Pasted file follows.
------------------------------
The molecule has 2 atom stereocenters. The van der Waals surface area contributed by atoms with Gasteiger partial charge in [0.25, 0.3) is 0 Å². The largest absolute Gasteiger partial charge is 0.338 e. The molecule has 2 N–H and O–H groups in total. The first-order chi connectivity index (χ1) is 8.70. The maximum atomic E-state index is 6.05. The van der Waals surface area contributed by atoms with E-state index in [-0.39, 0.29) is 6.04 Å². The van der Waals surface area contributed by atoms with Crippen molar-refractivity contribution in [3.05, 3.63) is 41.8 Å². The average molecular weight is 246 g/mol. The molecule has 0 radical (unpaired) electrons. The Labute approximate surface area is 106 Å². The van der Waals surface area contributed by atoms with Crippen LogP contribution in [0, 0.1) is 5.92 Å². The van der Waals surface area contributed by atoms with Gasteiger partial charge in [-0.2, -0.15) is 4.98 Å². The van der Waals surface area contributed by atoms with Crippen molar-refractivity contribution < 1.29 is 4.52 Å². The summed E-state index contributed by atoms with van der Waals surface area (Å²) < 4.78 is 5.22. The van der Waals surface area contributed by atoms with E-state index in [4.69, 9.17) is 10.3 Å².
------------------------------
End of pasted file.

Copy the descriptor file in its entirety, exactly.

The molecule has 2 atom stereocenters. The van der Waals surface area contributed by atoms with Gasteiger partial charge in [0.25, 0.3) is 0 Å². The largest absolute Gasteiger partial charge is 0.338 e. The molecule has 2 N–H and O–H groups in total. The first-order chi connectivity index (χ1) is 8.70. The maximum atomic E-state index is 6.05. The van der Waals surface area contributed by atoms with E-state index in [-0.39, 0.29) is 6.04 Å². The van der Waals surface area contributed by atoms with Crippen molar-refractivity contribution in [3.05, 3.63) is 41.8 Å². The average molecular weight is 246 g/mol. The molecule has 0 radical (unpaired) electrons. The Labute approximate surface area is 106 Å². The van der Waals surface area contributed by atoms with Crippen LogP contribution in [0, 0.1) is 5.92 Å². The van der Waals surface area contributed by atoms with Gasteiger partial charge in [-0.2, -0.15) is 4.98 Å². The van der Waals surface area contributed by atoms with Crippen molar-refractivity contribution < 1.29 is 4.52 Å². The summed E-state index contributed by atoms with van der Waals surface area (Å²) < 4.78 is 5.22. The van der Waals surface area contributed by atoms with E-state index in [4.69, 9.17) is 10.3 Å².